The Tudor Society

20 February – The hanging of Lady Hungerford

On this day in Tudor history, 20th February 1523, Agnes, or Alice, Lady Hungerford, was hanged at Tyburn.

Agnes was said to have "procured" her servants to murder her first husband, John Cotell, who was strangled before being thrown into the furnace of Castle Farley. A dastardly deed.

Find out exactly what happened in today's talk.

Also on this day in Tudor history, 20th February 1547, Edward VI was crowned king at Westminster Abbey. Find out all about his coronation in last year’s video:

Also on this day in history:

  • 1516 – Baptism of Princess Mary, the future Mary I, in the Church of the Observant Friars at Greenwich. The princess was carried to the font by the Countess of Surrey, and her godparents were Catherine Courtenay, Countess of Devon and daughter of Edward IV; Margaret Pole, Countess of Salisbury and daughter of George, Duke of Clarence; the Duchess of Norfolk and Cardinal Thomas Wolsey.
  • 1552 – Death of Anne Herbert, sister of Catherine Parr and wife of William Herbert, 1st Earl of Pembroke. Anne died at Baynard’s Castle and was buried in St Paul’s. Anne was a maid of honour to Jane Seymour, keeper of the jewels to Catherine Howard and was serving the Lady Mary (future Mary I) at the time of her death.
  • 1579 – Death of Sir Nicholas Bacon, lawyer, administrator, Lord Keeper of the Great Seal and father of Sir Francis Bacon at Old Gorhambury House, the house he had built in Hertfordshire. He lay in state for nearly two weeks at York Place before being buried in St Paul's Cathedral.


On this day in Tudor history, 20th February 1523, Agnes, or Alice, Lady Hungerford, was hanged at Tyburn.

Agnes, widow of Sir Edward Hungerford, was hanged with her servant William Mathewe after they were found guilty of murdering Agnes’s first husband, John Cotell in 1518. Although Cotell was murdered in 1518, Agnes and her servants were not arrested and imprisoned in the Tower of London until 1522, following the death of her second husband, Sir Edward Hungerford. It may be that her second husband had protected her from trouble.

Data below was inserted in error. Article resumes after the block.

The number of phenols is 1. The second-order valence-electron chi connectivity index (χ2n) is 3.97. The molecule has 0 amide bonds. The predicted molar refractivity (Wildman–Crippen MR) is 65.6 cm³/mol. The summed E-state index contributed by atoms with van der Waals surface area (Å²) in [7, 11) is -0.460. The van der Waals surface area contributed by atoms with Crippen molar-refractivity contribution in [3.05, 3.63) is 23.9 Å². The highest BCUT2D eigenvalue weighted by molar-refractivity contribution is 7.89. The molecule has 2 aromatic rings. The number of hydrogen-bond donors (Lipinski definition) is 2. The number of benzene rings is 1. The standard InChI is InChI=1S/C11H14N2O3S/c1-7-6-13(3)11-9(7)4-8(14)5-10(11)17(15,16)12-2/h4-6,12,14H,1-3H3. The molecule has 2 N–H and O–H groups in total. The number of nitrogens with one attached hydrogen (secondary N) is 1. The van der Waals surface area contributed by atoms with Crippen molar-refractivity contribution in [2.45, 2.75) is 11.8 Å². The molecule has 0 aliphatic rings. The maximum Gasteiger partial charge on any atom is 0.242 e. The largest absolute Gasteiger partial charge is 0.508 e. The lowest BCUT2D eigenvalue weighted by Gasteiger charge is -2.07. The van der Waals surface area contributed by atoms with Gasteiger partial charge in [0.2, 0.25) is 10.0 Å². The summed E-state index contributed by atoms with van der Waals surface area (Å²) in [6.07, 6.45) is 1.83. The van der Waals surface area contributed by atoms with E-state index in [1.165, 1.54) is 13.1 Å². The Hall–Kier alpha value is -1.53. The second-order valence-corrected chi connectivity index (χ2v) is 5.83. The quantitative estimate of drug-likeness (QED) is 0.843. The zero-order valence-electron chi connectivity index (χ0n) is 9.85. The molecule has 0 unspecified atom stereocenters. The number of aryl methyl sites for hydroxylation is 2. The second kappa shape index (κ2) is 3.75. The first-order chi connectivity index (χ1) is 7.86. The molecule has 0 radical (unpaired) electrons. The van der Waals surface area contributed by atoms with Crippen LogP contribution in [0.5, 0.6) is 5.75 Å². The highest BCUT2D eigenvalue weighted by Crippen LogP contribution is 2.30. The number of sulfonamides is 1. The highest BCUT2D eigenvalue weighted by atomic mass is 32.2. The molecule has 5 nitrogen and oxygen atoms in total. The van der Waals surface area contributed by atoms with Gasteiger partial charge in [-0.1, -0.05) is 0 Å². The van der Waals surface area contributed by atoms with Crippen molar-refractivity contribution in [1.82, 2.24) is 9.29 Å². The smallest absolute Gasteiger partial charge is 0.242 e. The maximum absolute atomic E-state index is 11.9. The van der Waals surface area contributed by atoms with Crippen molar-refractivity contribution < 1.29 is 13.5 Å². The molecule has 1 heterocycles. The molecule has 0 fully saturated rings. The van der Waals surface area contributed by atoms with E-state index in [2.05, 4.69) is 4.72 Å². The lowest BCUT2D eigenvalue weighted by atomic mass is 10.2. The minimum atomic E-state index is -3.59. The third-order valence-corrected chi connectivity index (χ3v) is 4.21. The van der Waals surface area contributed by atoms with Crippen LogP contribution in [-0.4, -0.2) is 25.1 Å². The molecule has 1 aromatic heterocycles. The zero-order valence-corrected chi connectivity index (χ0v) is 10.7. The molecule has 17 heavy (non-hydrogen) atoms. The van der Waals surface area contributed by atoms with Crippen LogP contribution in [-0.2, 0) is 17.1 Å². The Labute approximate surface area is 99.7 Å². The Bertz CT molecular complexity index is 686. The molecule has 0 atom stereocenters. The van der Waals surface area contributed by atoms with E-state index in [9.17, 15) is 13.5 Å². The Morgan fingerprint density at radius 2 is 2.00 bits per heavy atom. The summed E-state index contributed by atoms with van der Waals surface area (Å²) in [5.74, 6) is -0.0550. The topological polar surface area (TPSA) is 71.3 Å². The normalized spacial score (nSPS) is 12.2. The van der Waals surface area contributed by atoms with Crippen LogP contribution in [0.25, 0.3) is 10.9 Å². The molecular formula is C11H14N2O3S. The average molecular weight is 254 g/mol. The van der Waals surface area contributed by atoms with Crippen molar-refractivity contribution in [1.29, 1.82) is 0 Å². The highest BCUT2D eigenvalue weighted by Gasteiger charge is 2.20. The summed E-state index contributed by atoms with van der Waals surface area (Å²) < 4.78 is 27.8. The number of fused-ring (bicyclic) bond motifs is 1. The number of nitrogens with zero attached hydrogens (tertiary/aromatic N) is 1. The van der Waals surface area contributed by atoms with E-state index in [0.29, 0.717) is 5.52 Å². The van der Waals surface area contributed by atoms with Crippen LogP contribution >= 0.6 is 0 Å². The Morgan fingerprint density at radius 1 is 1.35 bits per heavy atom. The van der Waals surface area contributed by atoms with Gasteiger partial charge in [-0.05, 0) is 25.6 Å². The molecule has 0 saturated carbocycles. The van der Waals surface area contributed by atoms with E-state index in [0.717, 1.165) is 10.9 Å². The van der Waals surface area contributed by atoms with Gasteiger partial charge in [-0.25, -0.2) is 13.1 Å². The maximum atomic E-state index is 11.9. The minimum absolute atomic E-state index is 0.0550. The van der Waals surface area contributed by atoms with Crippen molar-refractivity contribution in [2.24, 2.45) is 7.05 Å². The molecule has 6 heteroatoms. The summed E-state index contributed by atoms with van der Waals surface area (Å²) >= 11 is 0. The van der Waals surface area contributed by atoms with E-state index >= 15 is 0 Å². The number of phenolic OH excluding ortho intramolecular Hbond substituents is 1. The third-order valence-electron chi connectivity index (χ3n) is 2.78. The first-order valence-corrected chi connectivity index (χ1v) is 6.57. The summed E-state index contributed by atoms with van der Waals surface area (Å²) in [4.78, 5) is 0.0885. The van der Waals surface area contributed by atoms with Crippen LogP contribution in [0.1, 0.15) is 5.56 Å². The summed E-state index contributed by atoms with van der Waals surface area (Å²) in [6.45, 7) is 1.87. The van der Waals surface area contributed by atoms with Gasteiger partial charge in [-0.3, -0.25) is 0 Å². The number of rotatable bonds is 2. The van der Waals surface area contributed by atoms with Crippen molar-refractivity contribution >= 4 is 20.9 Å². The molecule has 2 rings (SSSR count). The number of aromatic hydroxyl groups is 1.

According to the indictments, on 26th July 1518, Agnes’s servants William Mathewe and William Ignes “with force and arms made an assault upon John Cotell, at Farley, in the county of Somerset, by the procurement and abetting of Agnes Hungerford.” There, they “feloniously did throttle, suffocate and strangle” Cotell with a neckerchief of linen. Then, they disposed of the body by putting it into “a certain fire in the furnace of the kitchen in the Castle of Farley” where “it did burn and consume”. Agnes, according to the indictments, “well knowing that the aforesaid William Mathewe and William Ignes had done the felony and murder aforesaid, did receive, comfort and aid them on 28th December 1518.”

On 27th November 1522, they were tried for Cotell’s murder and found guilty. Mathewe and Agnes were sentenced to hanging, while Ignes pleaded benefit of the clergy, i.e. that as a member of the clergy he was exempt from criminal prosecution in the secular courts. However, he didn’t get very far with his plea as it was found that he was a bigamist so his plea was disallowed and eventually, like the others, he was sentenced to be hanged.

Chronicler John Stowe records that in 1523 on “the 20 February the Lady Alice (or Agnes) Hungerford, a knight’s wife, for murdering her husband was led from the Tower of London to Holborne, and there put into a cart with one of her servants, and so carried to Tyburn and both hanged.” He records that she was buried at Grey Friars, London.

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20 February – The hanging of Lady Hungerford